* Posts by pip25

216 posts • joined 17 Jun 2010

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All change at JetBrains: Remote development now, new IDE previewed

pip25

Might check it out

I just hope they'll let me turn off autosave this time around. It's one of the things that I always hated about JetBrains' IDEs.

Project Union: Microsoft releases Windows App SDK 1.0, developers try to puzzle it out

pip25
WTF?

Why was this released?

Some project manager decided that it has to be out around when .NET 6 becomes available, otherwise... well, just because? This thing is obviously not ready, even by Microsoft's standards.

Robotaxis freed to charge across 60km2 of Beijing

pip25
WTF?

"pick-up and drop-off points"

How's that a taxi? I mean, how is that different from taking the bus?

Remember SoftRAM 95? Compression app claimed to double memory in Windows but actually did nothing at all

pip25
Windows

Re: "Windows' registry doesn't need cleaning"

He's right though. The registry doesn't need cleaning if you're doing a fresh install of Windows every few years. Otherwise, the amount of crap that accumulates there can be a sight to behold.

There's a reason why all these so-called registry cleaners are so widespread - there's a market for it, because issues with the registry can and do cause problems. This "feature" plagued Windows ever since its introduction, and while it's perhaps less horrible than it was at one time, it's still not anywhere near good by any stretch of the imagination.

Keep calm and learn Rust: We'll be seeing a lot more of the language in Linux very soon

pip25

Re: Any good docs?

The language website has decent enough docs in my experience.

You need to shift millions of repos to AWS without any downtime. How? Bitbucket engineering chief tells all

pip25
Meh

Too little too late

Bitbucket has become so unstable and generally unusable in 2019 that I'm not going anywhere near the provider if I can help it. Plenty of alternatives out there.

IT god exposed as false idol by quirks of Java – until he laid his hands on the server

pip25
Boffin

Re: For the non-programmers amongst us...

You can still allocate memory in Java that the garbage collector can't touch, but it's also no longer used for anything worthwhile. For instance, badly written ThreadLocal code can pollute a web server's worker threads with useless data. Certain hot-reload solutions could leave previous versions of class definitions in memory as well (at least prior to the introduction of metaspace, I'm not sure how often that happens nowadays). I would still call these memory leaks, even if the programmer is not responsible for directly deallocating memory in Java.

pip25
Boffin

Re: For the non-programmers amongst us...

I might oversimplify the problem but it sounds like an ordinary memory leak to me. If that part of the heap was only loaded into memory from the page file for the occasional GC run, that means the data contained within was not used, ever.

Windows Subsystem for Android: What's the point?

pip25
Windows

Different question: is this better than the existing solutions out there?

I'm forced to use Android emulation because a smart home device I regularly use only has a mobile app. The latest Bluestacks beta works reasonably well; though it's not always 100% stable, it provides most of the things listed in this article: desktop icons for apps, the ability to run them in separate resizable windows, and, unlike Microsoft's offering, also the Google Play appstore. So I'm left wondering, how does WSA measure up to that?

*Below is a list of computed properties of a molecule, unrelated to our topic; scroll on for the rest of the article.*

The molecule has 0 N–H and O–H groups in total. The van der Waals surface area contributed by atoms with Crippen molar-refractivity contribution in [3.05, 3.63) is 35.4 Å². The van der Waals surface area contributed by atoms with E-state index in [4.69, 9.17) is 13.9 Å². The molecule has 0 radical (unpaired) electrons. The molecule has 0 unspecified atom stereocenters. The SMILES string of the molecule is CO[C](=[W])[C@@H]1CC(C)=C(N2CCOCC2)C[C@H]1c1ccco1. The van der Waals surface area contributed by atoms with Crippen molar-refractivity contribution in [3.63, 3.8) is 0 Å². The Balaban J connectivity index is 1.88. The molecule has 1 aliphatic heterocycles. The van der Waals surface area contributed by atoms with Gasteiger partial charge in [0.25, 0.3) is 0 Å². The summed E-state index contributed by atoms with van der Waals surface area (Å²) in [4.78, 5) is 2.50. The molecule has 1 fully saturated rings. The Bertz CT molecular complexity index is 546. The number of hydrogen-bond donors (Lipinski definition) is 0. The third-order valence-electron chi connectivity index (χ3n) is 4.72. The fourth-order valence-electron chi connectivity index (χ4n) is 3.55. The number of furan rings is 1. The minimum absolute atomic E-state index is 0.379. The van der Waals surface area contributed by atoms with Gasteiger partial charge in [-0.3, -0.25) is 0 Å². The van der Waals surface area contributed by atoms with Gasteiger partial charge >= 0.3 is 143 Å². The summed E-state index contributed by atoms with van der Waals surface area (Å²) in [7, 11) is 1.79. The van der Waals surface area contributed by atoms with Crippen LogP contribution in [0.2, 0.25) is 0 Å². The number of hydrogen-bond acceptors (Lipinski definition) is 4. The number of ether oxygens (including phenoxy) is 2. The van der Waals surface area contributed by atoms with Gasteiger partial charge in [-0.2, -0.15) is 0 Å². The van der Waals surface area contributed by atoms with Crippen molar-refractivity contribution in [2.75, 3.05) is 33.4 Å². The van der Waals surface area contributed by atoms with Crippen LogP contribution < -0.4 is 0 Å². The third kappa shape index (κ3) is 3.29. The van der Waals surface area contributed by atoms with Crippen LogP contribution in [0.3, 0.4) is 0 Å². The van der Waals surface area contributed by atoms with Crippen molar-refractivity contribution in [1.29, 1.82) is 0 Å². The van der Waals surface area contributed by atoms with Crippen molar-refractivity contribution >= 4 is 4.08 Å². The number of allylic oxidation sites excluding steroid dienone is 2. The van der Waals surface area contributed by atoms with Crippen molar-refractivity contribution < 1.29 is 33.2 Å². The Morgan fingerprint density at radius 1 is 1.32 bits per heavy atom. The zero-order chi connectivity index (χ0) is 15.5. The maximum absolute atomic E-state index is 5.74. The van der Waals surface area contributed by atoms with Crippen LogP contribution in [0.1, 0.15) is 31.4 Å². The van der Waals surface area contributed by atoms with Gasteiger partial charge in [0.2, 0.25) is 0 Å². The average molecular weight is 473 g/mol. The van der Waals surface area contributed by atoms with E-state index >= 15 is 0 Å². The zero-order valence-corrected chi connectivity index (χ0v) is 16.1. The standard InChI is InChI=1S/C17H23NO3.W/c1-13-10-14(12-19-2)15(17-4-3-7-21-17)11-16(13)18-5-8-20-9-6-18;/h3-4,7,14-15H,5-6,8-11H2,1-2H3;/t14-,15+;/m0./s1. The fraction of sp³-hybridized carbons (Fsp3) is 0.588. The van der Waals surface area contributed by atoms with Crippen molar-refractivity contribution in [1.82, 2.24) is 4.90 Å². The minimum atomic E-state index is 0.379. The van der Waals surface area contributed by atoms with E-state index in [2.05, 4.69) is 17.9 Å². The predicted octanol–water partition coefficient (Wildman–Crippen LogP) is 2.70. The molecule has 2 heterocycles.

Get ready for full holograms and 6G while living in the metaverse, says Samsung

pip25
FAIL

Holograms?

If that's the best they could come up with as a potential application for 6G, they must be really desperate.

Google deliberately throttled ad load times to promote AMP, claims new court document

pip25
Mushroom

Thank you Google

For destroying whatever little doubt I had left for surfing the web with ads and JS blocked by default. Making your ads slower ON PURPOSE goes a tiny bit beyond simple, garden-variety evil.

Electronic Frontier Foundation ousts co-founder John Gilmore from its board

pip25

Sounds like something both the EFF and Gilmore would prefer not to elaborate upon

If the quote from the man is to be taken seriously. Though that raises the question of why didn't he simply resign from the board then...?

Apple's Safari browser runs the risk of becoming the new Internet Explorer – holding the web back for everyone

pip25
WTF?

Surfs the web with JS disabled...

...and at the same time complains about Safari's missing features.

What.

I honestly can't recall a time when I've read an article on El Reg that was THIS nonsensical.

It's heeere: Node.js 17 is out – but not for production use, says dev team

pip25

Re: Finally a true cross platform environment

You misunderstood my point. I also did not claim that JS is utterly useless in every single scenario. Its lack of scaling simply means it's not the best choice for enterprise projects - where unfortunately most software development takes place. It's great that your SPA still works as required - but if you had to create that webapp with five other devs and with thrice the scope, you might not be so optimistic today. People don't use Angular (or React, etc.) because they're masochistic (okay, so there are some people who change frameworks every two weeks, but those are a lost cause regardless of the JS ecosystem's merits or problems). They use such frameworks to abstract away some of the complexity inherent to JS webapp development, at least for big enough projects. It's exactly JS's issues with scaling that brought these things into existence.